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Exhibits: The Unseen Museum
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The “Great Neith, creator of the world”. Bronze votive statuettes of the 25th (712-670 BC) and 26th Dynasty (664-525 BC). Photo credit: National Archaeological Museum.
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by Archaeology Newsroom

Meet Neith, creator of the world

At the National Archaeological Museum

The goddess Neith, “creator of the world”, was brought out of the storerooms of the National Archaeological Museum, to be presented to its visitors and to tell her unknown story. Exhibited is a group of bronze votive statuettes of the early, powerful Egyptian deity Neith, which retained a dominant position in the land of the Nile from the 4th millennium BC until the 4th c. AD.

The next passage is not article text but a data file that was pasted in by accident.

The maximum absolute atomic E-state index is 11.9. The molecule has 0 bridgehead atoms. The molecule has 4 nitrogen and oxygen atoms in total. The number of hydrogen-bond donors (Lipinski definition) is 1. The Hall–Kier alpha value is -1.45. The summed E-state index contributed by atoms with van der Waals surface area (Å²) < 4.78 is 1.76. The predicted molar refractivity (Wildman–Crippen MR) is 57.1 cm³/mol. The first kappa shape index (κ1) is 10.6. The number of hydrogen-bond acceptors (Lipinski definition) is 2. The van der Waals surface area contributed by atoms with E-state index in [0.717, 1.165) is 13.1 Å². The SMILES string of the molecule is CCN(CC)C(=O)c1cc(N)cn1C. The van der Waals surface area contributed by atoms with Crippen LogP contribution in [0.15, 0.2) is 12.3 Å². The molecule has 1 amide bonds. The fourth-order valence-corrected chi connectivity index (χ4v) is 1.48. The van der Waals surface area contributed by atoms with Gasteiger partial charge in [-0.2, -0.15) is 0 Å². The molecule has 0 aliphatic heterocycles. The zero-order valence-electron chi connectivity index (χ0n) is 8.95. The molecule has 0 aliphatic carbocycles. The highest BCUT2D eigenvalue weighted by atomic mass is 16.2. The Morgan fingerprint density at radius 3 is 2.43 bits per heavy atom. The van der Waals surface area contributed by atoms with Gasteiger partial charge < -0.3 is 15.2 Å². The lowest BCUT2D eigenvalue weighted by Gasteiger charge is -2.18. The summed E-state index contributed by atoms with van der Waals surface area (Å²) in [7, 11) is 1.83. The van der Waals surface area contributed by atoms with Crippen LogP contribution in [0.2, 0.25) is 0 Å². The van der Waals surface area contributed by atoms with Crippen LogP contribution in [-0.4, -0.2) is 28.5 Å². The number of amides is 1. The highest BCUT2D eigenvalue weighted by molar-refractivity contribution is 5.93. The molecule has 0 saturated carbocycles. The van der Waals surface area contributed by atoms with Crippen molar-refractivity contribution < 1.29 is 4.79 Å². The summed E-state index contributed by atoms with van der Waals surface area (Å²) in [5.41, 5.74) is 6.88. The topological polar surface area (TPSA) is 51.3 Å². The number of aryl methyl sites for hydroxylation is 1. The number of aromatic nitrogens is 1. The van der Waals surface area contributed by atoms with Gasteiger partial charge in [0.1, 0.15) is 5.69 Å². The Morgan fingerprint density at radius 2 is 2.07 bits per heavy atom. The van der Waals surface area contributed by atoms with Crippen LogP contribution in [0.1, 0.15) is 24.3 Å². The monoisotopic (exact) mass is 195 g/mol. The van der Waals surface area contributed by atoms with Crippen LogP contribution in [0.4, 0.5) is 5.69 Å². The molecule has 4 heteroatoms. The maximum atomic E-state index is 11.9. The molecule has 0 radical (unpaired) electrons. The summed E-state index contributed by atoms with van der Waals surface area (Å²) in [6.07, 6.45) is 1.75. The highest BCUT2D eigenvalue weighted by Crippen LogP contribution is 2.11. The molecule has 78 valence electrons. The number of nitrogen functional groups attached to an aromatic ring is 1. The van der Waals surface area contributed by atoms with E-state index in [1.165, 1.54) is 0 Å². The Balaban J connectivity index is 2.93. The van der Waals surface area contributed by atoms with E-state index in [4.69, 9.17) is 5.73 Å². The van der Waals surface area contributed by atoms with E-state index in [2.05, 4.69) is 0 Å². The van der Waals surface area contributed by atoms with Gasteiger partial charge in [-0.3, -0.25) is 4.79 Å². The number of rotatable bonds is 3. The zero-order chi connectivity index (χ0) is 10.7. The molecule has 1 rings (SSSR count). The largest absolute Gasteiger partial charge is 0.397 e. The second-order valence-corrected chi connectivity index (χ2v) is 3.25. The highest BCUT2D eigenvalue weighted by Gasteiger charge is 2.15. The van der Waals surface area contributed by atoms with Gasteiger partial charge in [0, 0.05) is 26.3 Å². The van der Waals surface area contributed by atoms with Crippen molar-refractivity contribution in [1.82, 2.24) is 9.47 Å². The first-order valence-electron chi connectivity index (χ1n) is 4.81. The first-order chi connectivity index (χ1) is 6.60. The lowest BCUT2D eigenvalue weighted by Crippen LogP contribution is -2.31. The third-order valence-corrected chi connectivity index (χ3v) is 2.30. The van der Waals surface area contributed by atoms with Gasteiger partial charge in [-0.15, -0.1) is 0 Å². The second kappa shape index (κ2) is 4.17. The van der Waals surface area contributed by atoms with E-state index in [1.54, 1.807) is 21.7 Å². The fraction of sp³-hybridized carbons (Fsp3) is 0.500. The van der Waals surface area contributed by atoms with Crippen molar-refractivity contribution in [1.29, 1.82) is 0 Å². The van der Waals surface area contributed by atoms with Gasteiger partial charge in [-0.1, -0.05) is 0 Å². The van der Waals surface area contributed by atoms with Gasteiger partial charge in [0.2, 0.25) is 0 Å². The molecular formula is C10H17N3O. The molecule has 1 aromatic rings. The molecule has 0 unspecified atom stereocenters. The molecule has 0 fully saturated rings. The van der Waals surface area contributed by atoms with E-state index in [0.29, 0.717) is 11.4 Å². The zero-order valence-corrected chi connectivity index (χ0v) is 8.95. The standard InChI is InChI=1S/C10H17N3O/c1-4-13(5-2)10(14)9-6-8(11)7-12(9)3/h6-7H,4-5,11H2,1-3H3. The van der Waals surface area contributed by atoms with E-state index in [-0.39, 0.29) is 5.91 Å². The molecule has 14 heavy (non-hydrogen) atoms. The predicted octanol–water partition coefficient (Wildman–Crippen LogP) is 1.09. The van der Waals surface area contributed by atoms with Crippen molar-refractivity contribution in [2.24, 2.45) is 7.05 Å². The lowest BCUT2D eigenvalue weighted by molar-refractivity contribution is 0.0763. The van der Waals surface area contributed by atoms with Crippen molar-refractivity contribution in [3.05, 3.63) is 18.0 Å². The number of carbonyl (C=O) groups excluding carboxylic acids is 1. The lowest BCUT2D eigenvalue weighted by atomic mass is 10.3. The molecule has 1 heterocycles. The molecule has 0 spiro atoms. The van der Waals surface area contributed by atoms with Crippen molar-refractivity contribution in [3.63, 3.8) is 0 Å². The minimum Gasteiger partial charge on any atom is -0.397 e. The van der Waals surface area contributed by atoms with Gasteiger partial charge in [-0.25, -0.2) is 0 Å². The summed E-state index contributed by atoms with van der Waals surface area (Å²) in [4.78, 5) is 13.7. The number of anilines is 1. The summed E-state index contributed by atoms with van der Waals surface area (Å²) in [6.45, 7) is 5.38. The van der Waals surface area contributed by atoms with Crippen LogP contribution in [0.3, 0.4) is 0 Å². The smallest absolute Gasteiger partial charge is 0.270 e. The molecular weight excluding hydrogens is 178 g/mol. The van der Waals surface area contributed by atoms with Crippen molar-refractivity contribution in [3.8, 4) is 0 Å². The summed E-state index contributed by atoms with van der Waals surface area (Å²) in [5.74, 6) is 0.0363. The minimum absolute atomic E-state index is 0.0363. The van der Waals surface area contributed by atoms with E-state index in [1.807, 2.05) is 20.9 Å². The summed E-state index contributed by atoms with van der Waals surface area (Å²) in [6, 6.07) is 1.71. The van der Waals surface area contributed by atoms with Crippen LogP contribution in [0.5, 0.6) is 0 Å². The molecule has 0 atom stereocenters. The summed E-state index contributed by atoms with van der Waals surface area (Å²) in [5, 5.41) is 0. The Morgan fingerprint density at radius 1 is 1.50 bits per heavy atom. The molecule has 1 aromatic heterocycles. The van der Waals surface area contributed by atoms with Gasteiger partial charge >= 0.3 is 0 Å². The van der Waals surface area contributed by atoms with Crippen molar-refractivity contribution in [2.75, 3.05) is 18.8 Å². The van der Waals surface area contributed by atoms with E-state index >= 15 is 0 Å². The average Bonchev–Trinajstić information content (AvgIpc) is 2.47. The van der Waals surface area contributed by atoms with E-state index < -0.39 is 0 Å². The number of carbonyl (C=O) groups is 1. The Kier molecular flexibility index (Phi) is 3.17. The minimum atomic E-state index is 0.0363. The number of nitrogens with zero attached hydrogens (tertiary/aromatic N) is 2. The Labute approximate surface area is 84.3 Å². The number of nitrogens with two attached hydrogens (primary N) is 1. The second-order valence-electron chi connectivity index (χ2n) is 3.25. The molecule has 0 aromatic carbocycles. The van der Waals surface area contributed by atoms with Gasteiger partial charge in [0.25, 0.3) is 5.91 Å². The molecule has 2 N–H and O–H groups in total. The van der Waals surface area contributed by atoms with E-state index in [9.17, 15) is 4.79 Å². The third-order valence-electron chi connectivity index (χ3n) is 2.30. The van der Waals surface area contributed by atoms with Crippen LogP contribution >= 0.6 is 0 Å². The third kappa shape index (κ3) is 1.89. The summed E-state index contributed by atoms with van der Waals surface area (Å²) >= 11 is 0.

The “Great Neith, creator of the world” emerged in the Hall of the Altar (No 34) on Monday, March 27, in the framework of the museum’s successful action “The Unseen Museum”, which presents selected antiquities from the world of the storerooms. Neith will be exhibited until Sunday, May 22, 2017.

On four days (April 7, 23 and 28, and May 7), at 1.00 p.m. archaeologists of the museum will welcome visitors in the exhibition hall and talk with them about the “unique and mysterious Neith, the eldest of the gods”, and about the various aspects of religious cult in the land of the Nile.

Admission to these presentations is on a first come, first served basis for ticket-holders, after they sign up at the Museum entry desk. Tel.: 213 214 891.